What is fermentation? General definition: An anaerobic cellular process in which bacteria, yeast or other microorganisms convert organic foods into simpler compounds, and chemical energy (ATP)is produced. Fermentation in food processing: the conversion of carbohydrates into alcohols and carbon dioxide or organic acids by yeast, bacteria or a combination of both.
What is a Vegetable? The Big question is , DOES IT HAVE SEEDS?• If the answer is yes , Then technically ,you have a FRUIT (Matured ovary of a plant and contain seeds)• Some plants may produce a fruit but there are other parts of the plant that are used as food, such as leaf and flowers, these parts are termed the vegetable.• One may say, a vegetable can be any of the edible part of a plant, however these parts must not have seeds present.
Fermentation of vegetables;definition Is a technique used, whereby Starches and sugars in vegetables are converted into lactic acid by the many species of lactic-acid-producing bacteria. This is done by bacteria present in the storage vessels and on the surfaces of vegetables.
The genus Lactobacillus; Members are responsible for lacto-fermentation of vegetables. They comprise of a genus known as lactobacillus. These bacteria get their name (lacto) because they are able to form lactic acid (from sugars). These are "friendly" bacteria that normally live in our digestive, urinary, and genital systems without causing disease. There are over 70 species recognised. Lactobacillus is very heterogeneous genus, encompassing species with a large variety of phenotypic, biochemical, and physiological properties. Most species of lactobacilli are homofermentative, but some are heterofermentative.
Process of vegetable fermentation; usingcabbage to make sauerkraut The process of fermenting begins with washing and cutting cabbages and mixing them with salt, herbs and spices. The vegetables are then pounded until some of their juices are released, then pressed tightly into an airtight container. The salt mixes with the vegetable juice to create a brine which inhibits the growth of putrefying bacteria until the vegetables release enough lactic acid to continue the preservation process, while creating prime conditions for the growth of Coliform bacteria, which are ubiquitous in the air.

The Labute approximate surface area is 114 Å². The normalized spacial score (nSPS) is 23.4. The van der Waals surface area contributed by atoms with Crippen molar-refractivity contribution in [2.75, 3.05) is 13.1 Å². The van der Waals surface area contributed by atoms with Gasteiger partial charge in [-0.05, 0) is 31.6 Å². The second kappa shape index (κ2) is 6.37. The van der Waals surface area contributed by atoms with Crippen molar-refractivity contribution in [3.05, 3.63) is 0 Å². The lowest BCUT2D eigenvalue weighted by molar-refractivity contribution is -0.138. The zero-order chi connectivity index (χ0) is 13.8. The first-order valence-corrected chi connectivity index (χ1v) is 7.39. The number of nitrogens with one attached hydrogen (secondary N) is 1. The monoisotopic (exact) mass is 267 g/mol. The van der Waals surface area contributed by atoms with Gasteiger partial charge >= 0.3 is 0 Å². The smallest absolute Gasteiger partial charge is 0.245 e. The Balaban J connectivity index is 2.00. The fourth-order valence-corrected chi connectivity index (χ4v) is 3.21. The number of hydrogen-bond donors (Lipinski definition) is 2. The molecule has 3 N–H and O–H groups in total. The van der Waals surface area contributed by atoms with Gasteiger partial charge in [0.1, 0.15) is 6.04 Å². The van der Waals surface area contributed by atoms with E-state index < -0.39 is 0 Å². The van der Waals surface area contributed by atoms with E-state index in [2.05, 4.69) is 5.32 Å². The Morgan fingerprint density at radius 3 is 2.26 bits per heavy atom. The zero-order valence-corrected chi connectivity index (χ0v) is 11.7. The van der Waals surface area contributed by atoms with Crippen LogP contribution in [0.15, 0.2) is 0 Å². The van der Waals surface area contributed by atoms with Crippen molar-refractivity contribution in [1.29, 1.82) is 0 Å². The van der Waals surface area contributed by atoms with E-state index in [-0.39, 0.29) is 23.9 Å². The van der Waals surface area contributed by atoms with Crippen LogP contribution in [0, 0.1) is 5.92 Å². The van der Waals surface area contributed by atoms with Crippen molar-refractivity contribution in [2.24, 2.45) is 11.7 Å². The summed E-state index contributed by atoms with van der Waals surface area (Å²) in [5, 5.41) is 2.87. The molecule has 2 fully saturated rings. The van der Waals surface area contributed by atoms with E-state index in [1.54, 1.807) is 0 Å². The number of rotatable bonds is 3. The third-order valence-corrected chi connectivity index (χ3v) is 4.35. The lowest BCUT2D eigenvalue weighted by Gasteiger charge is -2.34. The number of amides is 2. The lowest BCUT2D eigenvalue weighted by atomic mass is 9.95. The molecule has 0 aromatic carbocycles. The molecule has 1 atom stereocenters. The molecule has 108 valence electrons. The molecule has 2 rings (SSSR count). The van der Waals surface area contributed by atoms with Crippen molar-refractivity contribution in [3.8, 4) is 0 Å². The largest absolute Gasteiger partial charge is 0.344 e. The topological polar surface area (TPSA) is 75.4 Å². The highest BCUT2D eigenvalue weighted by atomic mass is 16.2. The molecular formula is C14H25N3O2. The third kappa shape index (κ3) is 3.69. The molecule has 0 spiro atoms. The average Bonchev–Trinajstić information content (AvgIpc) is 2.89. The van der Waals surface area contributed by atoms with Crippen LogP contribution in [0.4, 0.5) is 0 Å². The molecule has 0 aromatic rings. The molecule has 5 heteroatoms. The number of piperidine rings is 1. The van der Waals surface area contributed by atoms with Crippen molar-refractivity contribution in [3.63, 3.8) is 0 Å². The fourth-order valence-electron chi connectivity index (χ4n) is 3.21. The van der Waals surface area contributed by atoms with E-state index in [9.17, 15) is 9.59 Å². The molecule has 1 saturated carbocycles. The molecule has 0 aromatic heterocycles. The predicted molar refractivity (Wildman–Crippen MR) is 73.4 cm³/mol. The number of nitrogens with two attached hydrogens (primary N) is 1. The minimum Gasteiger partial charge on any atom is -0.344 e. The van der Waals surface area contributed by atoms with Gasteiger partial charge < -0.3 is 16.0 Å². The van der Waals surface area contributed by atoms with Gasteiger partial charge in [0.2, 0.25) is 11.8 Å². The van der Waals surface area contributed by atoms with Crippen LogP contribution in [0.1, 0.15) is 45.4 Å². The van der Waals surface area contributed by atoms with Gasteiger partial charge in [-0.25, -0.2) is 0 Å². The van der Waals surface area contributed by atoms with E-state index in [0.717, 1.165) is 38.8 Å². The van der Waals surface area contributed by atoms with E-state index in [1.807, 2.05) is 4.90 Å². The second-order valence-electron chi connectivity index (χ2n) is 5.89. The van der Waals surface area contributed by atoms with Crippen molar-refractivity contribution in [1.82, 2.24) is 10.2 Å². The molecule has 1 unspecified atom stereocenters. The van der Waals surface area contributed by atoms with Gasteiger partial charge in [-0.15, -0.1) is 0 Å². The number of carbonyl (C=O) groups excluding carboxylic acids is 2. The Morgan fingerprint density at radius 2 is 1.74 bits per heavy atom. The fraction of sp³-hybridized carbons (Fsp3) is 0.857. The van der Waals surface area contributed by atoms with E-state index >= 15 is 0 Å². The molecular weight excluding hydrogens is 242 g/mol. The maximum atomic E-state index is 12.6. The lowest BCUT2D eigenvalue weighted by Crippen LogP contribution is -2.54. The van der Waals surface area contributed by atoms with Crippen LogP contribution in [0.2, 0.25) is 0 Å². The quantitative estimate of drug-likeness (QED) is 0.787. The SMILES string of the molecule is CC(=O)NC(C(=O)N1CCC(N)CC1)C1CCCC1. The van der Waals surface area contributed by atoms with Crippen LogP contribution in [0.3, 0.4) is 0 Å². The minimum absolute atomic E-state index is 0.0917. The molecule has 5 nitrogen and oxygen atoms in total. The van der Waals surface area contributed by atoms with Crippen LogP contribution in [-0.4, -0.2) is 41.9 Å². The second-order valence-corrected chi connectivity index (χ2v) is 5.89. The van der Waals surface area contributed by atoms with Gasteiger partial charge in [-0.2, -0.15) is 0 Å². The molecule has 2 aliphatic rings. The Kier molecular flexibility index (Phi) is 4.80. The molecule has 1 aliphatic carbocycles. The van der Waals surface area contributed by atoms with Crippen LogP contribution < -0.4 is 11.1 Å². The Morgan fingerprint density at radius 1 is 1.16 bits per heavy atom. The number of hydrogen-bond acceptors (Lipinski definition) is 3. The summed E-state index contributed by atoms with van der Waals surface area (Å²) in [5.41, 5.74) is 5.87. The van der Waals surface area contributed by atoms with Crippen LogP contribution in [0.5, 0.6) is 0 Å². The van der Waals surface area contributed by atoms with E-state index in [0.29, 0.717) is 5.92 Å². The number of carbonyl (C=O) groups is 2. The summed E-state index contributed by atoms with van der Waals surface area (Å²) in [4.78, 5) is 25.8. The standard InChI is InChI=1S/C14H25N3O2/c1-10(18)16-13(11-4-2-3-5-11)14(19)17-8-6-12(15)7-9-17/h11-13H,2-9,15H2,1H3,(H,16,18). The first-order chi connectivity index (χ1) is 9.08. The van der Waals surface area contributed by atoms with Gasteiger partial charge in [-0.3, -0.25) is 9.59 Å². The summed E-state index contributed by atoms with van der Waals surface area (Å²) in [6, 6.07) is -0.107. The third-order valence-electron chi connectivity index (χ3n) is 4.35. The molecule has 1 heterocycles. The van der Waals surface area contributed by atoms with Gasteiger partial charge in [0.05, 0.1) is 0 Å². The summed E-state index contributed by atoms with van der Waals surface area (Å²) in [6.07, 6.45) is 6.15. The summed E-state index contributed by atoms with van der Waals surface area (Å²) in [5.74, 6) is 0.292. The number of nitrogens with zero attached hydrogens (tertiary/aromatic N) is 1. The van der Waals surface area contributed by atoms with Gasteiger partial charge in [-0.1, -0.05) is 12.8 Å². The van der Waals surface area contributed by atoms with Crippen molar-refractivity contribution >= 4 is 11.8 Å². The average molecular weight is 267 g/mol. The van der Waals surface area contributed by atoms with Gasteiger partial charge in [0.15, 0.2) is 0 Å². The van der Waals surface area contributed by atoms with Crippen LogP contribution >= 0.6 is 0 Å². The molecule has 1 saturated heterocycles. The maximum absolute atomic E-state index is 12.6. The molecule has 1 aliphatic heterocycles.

Coliform bacteria produce acids, lower the pH of the kraut, and set the stage for Leuconostoc bacteria to colonize the medium. The Leuconostoc bacteria lower the pH of the sauerkraut further still, thus creating the conditions for Lactobacillus to grow(Katz 2003). Lactobacillus adds the characteristic taste of lactic acid to the food. Lactic acid can create a temporary equilibrium state, which is the ultimate goal of food preservation via fermentation. Refrigeration halts the fermentation process.
Brine salted fermented vegetablesSimilar process to sauerkrautmethod of fermentation15-20% salt solution ispreferredThe salt concentration does notfall below 12%
Non salted, lactic acid fermented vegetablesDoes not involve the addition of saltor brineSinki or other wilted fermented leavesare non salted additivesThis process relies on the rapidcolonisation of the food by lactic acidproducing bacteriaThe process usually takes twelve daysat 30 degrees Celsius
Pit fermentationsThis is an ancient method of preservingstarchy vegetables without the addition ofsaltThe raw materials undergo an acidfermentation within the pit, to produce apaste like substanceFoods preserved in pits can last foryears without deterioration
Means of preservation which allows forgreater shelf-lifeApart from acting as a means ofpreservation, it makes food easier to digest.The fact that the fermented vegetables arenot cooked makes it more nutritious.Makes food safer for consumption